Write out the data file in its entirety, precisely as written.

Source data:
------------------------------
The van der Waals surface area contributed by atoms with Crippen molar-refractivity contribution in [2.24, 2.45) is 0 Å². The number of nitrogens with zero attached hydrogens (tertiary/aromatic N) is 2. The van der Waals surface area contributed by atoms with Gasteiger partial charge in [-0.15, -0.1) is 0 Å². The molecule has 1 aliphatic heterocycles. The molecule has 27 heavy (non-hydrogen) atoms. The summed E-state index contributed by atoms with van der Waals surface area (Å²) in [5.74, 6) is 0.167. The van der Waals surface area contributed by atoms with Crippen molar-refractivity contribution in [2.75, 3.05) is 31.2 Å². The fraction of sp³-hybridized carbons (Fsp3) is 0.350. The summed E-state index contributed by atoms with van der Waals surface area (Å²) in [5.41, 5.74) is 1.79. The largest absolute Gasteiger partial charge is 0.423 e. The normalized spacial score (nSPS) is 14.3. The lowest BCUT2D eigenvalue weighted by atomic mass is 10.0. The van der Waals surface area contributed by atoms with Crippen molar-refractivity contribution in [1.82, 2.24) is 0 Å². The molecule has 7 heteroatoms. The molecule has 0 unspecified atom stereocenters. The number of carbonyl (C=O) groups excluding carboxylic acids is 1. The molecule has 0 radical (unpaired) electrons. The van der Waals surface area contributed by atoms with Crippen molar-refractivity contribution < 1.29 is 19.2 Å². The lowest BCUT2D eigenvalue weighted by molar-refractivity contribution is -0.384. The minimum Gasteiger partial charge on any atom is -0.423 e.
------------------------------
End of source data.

The van der Waals surface area contributed by atoms with Crippen molar-refractivity contribution in [2.24, 2.45) is 0 Å². The number of nitrogens with zero attached hydrogens (tertiary/aromatic N) is 2. The van der Waals surface area contributed by atoms with Gasteiger partial charge in [-0.15, -0.1) is 0 Å². The molecule has 1 aliphatic heterocycles. The molecule has 27 heavy (non-hydrogen) atoms. The summed E-state index contributed by atoms with van der Waals surface area (Å²) in [5.74, 6) is 0.167. The van der Waals surface area contributed by atoms with Crippen molar-refractivity contribution in [2.75, 3.05) is 31.2 Å². The fraction of sp³-hybridized carbons (Fsp3) is 0.350. The summed E-state index contributed by atoms with van der Waals surface area (Å²) in [5.41, 5.74) is 1.79. The largest absolute Gasteiger partial charge is 0.423 e. The normalized spacial score (nSPS) is 14.3. The lowest BCUT2D eigenvalue weighted by atomic mass is 10.0. The van der Waals surface area contributed by atoms with Crippen molar-refractivity contribution in [1.82, 2.24) is 0 Å². The molecule has 7 heteroatoms. The molecule has 0 unspecified atom stereocenters. The number of carbonyl (C=O) groups excluding carboxylic acids is 1. The molecule has 0 radical (unpaired) electrons. The van der Waals surface area contributed by atoms with Crippen molar-refractivity contribution < 1.29 is 19.2 Å². The lowest BCUT2D eigenvalue weighted by molar-refractivity contribution is -0.384. The minimum Gasteiger partial charge on any atom is -0.423 e.